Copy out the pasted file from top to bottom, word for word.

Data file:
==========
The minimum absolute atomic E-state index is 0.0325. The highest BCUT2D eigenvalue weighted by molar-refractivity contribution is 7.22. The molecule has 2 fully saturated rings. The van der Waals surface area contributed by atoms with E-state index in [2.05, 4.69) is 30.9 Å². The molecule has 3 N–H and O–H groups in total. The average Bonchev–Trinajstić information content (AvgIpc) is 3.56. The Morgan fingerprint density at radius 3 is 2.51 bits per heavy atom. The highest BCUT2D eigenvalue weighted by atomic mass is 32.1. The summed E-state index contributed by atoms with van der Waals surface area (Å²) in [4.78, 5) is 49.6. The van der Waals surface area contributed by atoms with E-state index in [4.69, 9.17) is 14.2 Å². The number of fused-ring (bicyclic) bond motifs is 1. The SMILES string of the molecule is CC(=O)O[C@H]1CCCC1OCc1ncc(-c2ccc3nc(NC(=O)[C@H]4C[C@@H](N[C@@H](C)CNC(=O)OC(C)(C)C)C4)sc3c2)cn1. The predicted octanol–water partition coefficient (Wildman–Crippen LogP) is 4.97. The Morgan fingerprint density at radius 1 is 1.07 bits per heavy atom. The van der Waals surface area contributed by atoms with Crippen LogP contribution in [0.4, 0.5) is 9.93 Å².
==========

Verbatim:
The minimum absolute atomic E-state index is 0.0325. The highest BCUT2D eigenvalue weighted by molar-refractivity contribution is 7.22. The molecule has 2 fully saturated rings. The van der Waals surface area contributed by atoms with E-state index in [2.05, 4.69) is 30.9 Å². The molecule has 3 N–H and O–H groups in total. The average Bonchev–Trinajstić information content (AvgIpc) is 3.56. The Morgan fingerprint density at radius 3 is 2.51 bits per heavy atom. The highest BCUT2D eigenvalue weighted by atomic mass is 32.1. The summed E-state index contributed by atoms with van der Waals surface area (Å²) in [4.78, 5) is 49.6. The van der Waals surface area contributed by atoms with E-state index in [4.69, 9.17) is 14.2 Å². The number of fused-ring (bicyclic) bond motifs is 1. The SMILES string of the molecule is CC(=O)O[C@H]1CCCC1OCc1ncc(-c2ccc3nc(NC(=O)[C@H]4C[C@@H](N[C@@H](C)CNC(=O)OC(C)(C)C)C4)sc3c2)cn1. The predicted octanol–water partition coefficient (Wildman–Crippen LogP) is 4.97. The Morgan fingerprint density at radius 1 is 1.07 bits per heavy atom. The van der Waals surface area contributed by atoms with Crippen LogP contribution in [0.4, 0.5) is 9.93 Å².